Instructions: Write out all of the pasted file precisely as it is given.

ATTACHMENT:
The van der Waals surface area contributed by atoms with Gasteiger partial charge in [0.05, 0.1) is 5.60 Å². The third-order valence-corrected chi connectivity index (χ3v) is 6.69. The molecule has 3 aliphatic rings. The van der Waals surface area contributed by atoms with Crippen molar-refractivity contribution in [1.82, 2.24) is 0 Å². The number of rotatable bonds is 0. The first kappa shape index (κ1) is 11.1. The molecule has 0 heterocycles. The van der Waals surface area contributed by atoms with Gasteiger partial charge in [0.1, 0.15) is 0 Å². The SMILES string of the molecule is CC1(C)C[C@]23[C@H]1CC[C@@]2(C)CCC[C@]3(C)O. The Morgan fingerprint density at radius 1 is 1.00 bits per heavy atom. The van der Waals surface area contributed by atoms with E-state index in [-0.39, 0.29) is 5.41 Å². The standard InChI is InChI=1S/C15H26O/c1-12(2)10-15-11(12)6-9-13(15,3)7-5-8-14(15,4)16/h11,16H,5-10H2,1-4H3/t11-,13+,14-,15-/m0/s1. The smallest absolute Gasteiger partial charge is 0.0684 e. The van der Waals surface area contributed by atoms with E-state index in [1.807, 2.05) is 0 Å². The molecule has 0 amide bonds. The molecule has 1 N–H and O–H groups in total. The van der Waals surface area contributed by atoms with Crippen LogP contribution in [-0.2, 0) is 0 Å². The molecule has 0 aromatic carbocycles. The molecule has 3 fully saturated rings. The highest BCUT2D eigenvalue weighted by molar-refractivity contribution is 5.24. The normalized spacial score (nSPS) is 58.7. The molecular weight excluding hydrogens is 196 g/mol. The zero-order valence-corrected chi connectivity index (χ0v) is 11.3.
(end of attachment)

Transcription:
The van der Waals surface area contributed by atoms with Gasteiger partial charge in [0.05, 0.1) is 5.60 Å². The third-order valence-corrected chi connectivity index (χ3v) is 6.69. The molecule has 3 aliphatic rings. The van der Waals surface area contributed by atoms with Crippen molar-refractivity contribution in [1.82, 2.24) is 0 Å². The number of rotatable bonds is 0. The first kappa shape index (κ1) is 11.1. The molecule has 0 heterocycles. The van der Waals surface area contributed by atoms with Gasteiger partial charge in [0.1, 0.15) is 0 Å². The SMILES string of the molecule is CC1(C)C[C@]23[C@H]1CC[C@@]2(C)CCC[C@]3(C)O. The Morgan fingerprint density at radius 1 is 1.00 bits per heavy atom. The van der Waals surface area contributed by atoms with E-state index in [-0.39, 0.29) is 5.41 Å². The standard InChI is InChI=1S/C15H26O/c1-12(2)10-15-11(12)6-9-13(15,3)7-5-8-14(15,4)16/h11,16H,5-10H2,1-4H3/t11-,13+,14-,15-/m0/s1. The smallest absolute Gasteiger partial charge is 0.0684 e. The van der Waals surface area contributed by atoms with E-state index in [1.807, 2.05) is 0 Å². The molecule has 0 amide bonds. The molecule has 1 N–H and O–H groups in total. The van der Waals surface area contributed by atoms with Crippen LogP contribution in [-0.2, 0) is 0 Å². The molecule has 0 aromatic carbocycles. The molecule has 3 fully saturated rings. The highest BCUT2D eigenvalue weighted by molar-refractivity contribution is 5.24. The normalized spacial score (nSPS) is 58.7. The molecular weight excluding hydrogens is 196 g/mol. The zero-order valence-corrected chi connectivity index (χ0v) is 11.3.